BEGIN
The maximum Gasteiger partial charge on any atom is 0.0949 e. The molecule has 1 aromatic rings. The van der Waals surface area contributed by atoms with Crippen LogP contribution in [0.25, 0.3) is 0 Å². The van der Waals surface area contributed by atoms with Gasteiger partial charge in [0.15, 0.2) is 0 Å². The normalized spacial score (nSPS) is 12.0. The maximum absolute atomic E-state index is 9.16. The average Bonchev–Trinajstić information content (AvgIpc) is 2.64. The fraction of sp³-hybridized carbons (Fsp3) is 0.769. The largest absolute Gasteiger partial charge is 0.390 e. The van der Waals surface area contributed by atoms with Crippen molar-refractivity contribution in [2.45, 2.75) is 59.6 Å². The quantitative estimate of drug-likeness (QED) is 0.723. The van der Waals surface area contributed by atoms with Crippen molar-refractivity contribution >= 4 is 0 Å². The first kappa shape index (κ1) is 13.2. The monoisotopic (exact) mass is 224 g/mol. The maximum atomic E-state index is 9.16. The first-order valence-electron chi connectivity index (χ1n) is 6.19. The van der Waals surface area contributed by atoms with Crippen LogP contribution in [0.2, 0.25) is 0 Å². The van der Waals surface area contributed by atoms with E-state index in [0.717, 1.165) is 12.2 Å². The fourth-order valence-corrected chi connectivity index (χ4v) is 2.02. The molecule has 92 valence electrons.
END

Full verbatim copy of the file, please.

The maximum Gasteiger partial charge on any atom is 0.0949 e. The molecule has 1 aromatic rings. The van der Waals surface area contributed by atoms with Crippen LogP contribution in [0.25, 0.3) is 0 Å². The van der Waals surface area contributed by atoms with Gasteiger partial charge in [0.15, 0.2) is 0 Å². The normalized spacial score (nSPS) is 12.0. The maximum absolute atomic E-state index is 9.16. The average Bonchev–Trinajstić information content (AvgIpc) is 2.64. The fraction of sp³-hybridized carbons (Fsp3) is 0.769. The largest absolute Gasteiger partial charge is 0.390 e. The van der Waals surface area contributed by atoms with Crippen molar-refractivity contribution in [2.45, 2.75) is 59.6 Å². The quantitative estimate of drug-likeness (QED) is 0.723. The van der Waals surface area contributed by atoms with Crippen molar-refractivity contribution >= 4 is 0 Å². The first kappa shape index (κ1) is 13.2. The monoisotopic (exact) mass is 224 g/mol. The maximum atomic E-state index is 9.16. The first-order valence-electron chi connectivity index (χ1n) is 6.19. The van der Waals surface area contributed by atoms with Crippen LogP contribution in [0.2, 0.25) is 0 Å². The van der Waals surface area contributed by atoms with E-state index in [0.717, 1.165) is 12.2 Å². The fourth-order valence-corrected chi connectivity index (χ4v) is 2.02. The molecule has 92 valence electrons.